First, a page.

Always love finding these bags and wanted to post a couple of examples. Most common colors are brown and duck (tan), but I’ve also seen blue in later models. The heart-shaped handles are unmistakable and a hallmark of LL Bean bags. They’re used on the all-leather tote, wood carriers and even certain canvas (boat and tote) models. Contrary to popular belief, or despite what listings say, the bottom is not leather. Instead, at least in the versions I’ve found, synthetic like vinyl. I am not saying there aren’t leather bottom versions out there, but at least in the case of these ( and the one is a rather old, script logo label), they are synthetic bottoms.
What I believe to be a 1950s football sideline warmup jacket. The jacket is made of a thick, blanket like denim with an oversized cut. D shaped pockets on the exterior and interior. Metal clasp closure. Silk screened Mahomet Bulldogs 10 on the back. I’ve traced the logo back to an Ohio High School, but know little else about the jacket or manufacturer as there’s no label. I’d guess the piece or pieces like it were manufactured by Champion or Wilson. A part from them appearing in some old photos, there’s really not any information on these available.
Nice example of a later first generation puffer jacket. This piece was manufactured in the mid 1980s near the end of this iconic style’s run. Some of the giveaways as to its more recent age are the embossed buttons, TNF branded zipper pull and materials tag. Earlier versions of this jacket were made of rip stop nylon inside and out as opposed to the 65/35 poly cotton shell seen here. Construction also included what I refer to as stitched rivets at stress points such as pocket openings.
The earliest down jackets from The North Face (and brown label equipment in general) were all made in the USA, but the label didn’t start reflecting that until the late 70s when a shift in manufacturing started to take hold. It wasn’t until people started to question where their items were made that it became part of the strategy to include ‘Made in the USA’ in the branding.
Unique tubular shaped Holubar waist pack. The pack is made of heavy orange nylon with straps constructed from the same material, doubled over for strength. The almost oddly long bag measures 18″ by 6″ high and 6″ deep. Where as most waist packs are relatively abbreviated in width to sit either squarely in front or behind the user, the length of this bag would cause it to wrap around most users. To battle this, the straps are inset on the bag as opposed to attached to the ends of the bag. D rings at the top could be used to secure rolled items such as a jacket to the outside, or possibly even to attach the pack the bottom of a day pack with corresponding lashing squares.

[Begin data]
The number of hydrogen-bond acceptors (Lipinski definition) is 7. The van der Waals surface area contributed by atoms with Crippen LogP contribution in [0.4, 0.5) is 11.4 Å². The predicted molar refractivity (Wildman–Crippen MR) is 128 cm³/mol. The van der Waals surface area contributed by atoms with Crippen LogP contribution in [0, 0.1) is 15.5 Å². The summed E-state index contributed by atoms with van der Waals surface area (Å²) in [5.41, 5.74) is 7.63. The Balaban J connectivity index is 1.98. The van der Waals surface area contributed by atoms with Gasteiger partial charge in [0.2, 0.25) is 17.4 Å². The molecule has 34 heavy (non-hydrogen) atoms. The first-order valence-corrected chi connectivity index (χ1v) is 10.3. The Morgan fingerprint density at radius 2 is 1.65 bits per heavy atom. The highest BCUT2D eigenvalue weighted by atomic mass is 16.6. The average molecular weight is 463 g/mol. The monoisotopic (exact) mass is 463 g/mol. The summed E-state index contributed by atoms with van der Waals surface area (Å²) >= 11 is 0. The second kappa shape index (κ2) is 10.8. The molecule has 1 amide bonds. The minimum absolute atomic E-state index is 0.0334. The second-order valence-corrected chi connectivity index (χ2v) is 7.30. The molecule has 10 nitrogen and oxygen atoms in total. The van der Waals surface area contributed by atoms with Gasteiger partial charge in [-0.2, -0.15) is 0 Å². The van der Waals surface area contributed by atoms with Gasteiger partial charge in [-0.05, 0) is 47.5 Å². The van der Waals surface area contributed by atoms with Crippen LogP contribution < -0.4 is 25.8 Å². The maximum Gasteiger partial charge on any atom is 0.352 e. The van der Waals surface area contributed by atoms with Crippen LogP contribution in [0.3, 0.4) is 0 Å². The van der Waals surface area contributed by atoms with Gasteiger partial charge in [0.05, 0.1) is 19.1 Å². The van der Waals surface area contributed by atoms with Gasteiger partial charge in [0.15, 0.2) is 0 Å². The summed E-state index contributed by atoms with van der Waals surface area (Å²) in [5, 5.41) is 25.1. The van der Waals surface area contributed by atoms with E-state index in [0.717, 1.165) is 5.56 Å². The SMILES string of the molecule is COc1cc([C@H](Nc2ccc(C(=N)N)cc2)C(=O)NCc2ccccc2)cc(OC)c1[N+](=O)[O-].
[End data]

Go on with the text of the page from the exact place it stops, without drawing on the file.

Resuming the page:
The pants bear no makers label, but are believed to be from the 1960s based on the zippers. Those are Talon at the crotch and Ideal at the pockets and ankles. Pants feature a built-in belt. Heavy duty snaps, grommets and rivers. Also has belts around the calfs. Those belts are attached on the back of the leg and free around the front. Pants are unlined with black poly cotton pocket linings. Believed to be top quality steer hide, but possibly horse.
I was hopeful these would be identified as custom Langlitz Leather or Buco pants, but have found little to support either. If anything the hardware used disqualifies them from being Langlitz as another collector told me. If they look familiar please let me know.
Carikit was Holubar’s foray into the sew-it-yourself market in the mid 1970s. The name was later changed to Holubar Sew-It-Yourself Kits for stronger brand recognition with the parent company. This garment could be used as a layering piece or worn as a jacket. The style first popularized by Eddie Bauer features elastic cuffs and collar. Small snaps and two front pockets.
1960s Levis leather rough out leather jacket. The Jacket is similar in cut and construction to the Type 3 denim jacket produced during the same period, but has some pattern differences namely in the sleeves. Type 3 denim jackets are constructed using basically two pieces (not including the cuff) while the sleeves on this jacket are made up of four pieces. The torso of the jacket follows a much more similar pattern. Another noticeable difference is the use of snaps instead of the metal stud buttons.
I’ve seen other listings claiming the jackets are suede, but I would classify it as rough out. The texture (even when new I am guessing) is just not as fine as suede. I’ve also seen listings claiming buck skin, which I can see judging by the inside of the jacket, but it seems more likely they were made from cow hide.
Similar jackets may contain Levi’s “short horn” Western Wear Label.